23. Racko G (2010) On the normative consequences of economic rationality: a case study of a Swedish Economics School in Latvia. Eur Sociol Rev 27(6):772–789CrossRefGoogle Scholar
  24. Ritter BA (2006) Can business ethics be trained? A study of the ethical decision-making process in business students. J Bus Ethics 68(2):153–164CrossRefGoogle Scholar
  25. Schmitt M, Maes J, Schmal A (1995) Gerechtigkeit als innerdeutsches Problem: Einstellungen zu Verteilungsprinzipien, Ungerechtigkeitssensibilität und Glaube an eine gerechte Welt als Kovariate. University of Trier, TrierGoogle Scholar
  26. Schmitt M, Maes J, Schmal A (1997) Gerechtigkeit als innerdeutsches Problem: Analyse der Meßeigenschaften von Meßinstrumenten für Einstellungen zu Verteilungsprinzipien, Ungerechtigkeitssensibilität und Glaube an eine gerechte Welt. University of Trier, TrierGoogle Scholar
  27. Schwartz SH (1992) Universals in the content and structure of values: theoretical advances and empirical tests in 20 countries. Adv Exp Soc Psychol 25:1–65Google Scholar
  28. Selten R, Ockenfels A (1998) An experimental solidarity game. J Econ Behav Organ 34(4):517–539CrossRefGoogle Scholar
  29. Stigler GJ (1959) The politics of political economists. Q J Econ 73(4):522CrossRefGoogle Scholar
  30. Wang L, Malhotra D, Murnighan JK (2011) Economics education and greed. Acad Manag Learn Educ 10(4):643–660CrossRefGoogle Scholar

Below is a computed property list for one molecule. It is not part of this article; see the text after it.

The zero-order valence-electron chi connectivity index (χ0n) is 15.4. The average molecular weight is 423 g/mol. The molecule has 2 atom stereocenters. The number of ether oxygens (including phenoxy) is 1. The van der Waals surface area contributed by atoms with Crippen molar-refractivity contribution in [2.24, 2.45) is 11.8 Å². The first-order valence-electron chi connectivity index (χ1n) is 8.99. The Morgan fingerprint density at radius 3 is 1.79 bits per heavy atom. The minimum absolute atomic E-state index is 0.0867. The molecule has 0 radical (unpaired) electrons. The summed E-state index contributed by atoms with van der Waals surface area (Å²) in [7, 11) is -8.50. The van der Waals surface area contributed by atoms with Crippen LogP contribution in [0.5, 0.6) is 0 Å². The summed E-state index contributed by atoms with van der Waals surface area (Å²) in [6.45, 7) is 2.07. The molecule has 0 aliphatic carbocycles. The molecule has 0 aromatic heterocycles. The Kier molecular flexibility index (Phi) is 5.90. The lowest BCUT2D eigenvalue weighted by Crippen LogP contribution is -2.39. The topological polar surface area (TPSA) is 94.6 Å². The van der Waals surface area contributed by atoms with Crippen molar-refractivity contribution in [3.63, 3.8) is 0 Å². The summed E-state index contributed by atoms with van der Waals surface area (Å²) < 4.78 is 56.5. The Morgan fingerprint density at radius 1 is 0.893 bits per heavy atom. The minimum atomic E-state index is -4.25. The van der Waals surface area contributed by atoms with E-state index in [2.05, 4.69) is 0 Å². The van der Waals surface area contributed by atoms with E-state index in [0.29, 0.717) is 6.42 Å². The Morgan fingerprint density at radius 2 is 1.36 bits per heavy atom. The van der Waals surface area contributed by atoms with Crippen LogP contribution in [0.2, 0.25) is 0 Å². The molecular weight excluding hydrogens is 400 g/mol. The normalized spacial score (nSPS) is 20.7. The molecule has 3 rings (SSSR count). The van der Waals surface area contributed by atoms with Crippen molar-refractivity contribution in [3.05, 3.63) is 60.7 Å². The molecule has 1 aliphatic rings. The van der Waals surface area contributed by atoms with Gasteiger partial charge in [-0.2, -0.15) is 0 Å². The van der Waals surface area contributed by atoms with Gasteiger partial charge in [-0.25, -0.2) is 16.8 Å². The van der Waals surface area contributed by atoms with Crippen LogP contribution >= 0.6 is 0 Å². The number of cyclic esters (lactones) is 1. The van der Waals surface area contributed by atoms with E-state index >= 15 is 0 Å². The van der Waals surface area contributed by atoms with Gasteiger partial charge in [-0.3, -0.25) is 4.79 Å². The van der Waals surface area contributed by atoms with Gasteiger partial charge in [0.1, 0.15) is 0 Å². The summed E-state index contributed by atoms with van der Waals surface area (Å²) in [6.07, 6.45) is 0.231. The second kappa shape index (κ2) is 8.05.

31. Weber J (1990) Measuring the impact of teaching ethics to future managers: a review, assessment, and recommendations. J Bus Ethics 9(3):183–190CrossRefGoogle Scholar
  32. Wynd WR, Mager J (1989) The business and society course: Does it change student attitudes? J Bus Ethics 8(6):487–491CrossRefGoogle Scholar
  33. Yezer AM, Goldfarb RS, Poppen PJ (1996) Does studying economics discourage cooperation? Watch what we do, not what we say or how we play. J Econ Perspect 10(1):177–186CrossRefGoogle Scholar

Copyright information

© Springer-Verlag GmbH Germany, part of Springer Nature 2019

Authors and Affiliations

  • Malte Petersen
    • 1
    Email author
  • Monika Keller
    • 2
  • Jürgen Weibler
    • 3
  • Wasilios Hariskos
    • 4
  1. 1.Federal-DNR ChancelleryBerlinGermany
  2. 2.Center for Adaptive RationalityMax Planck Institute for Human DevelopmentBerlinGermany
  3. 3.Chair of Business Administration, Leadership and Organization, Faculty of Business Administration and EconomicsUniversity of HagenHagenGermany
  4. 4.Center for Empirical Research in Economics and Behavioral SciencesUniversity of ErfurtErfurtGermany

Personalised recommendations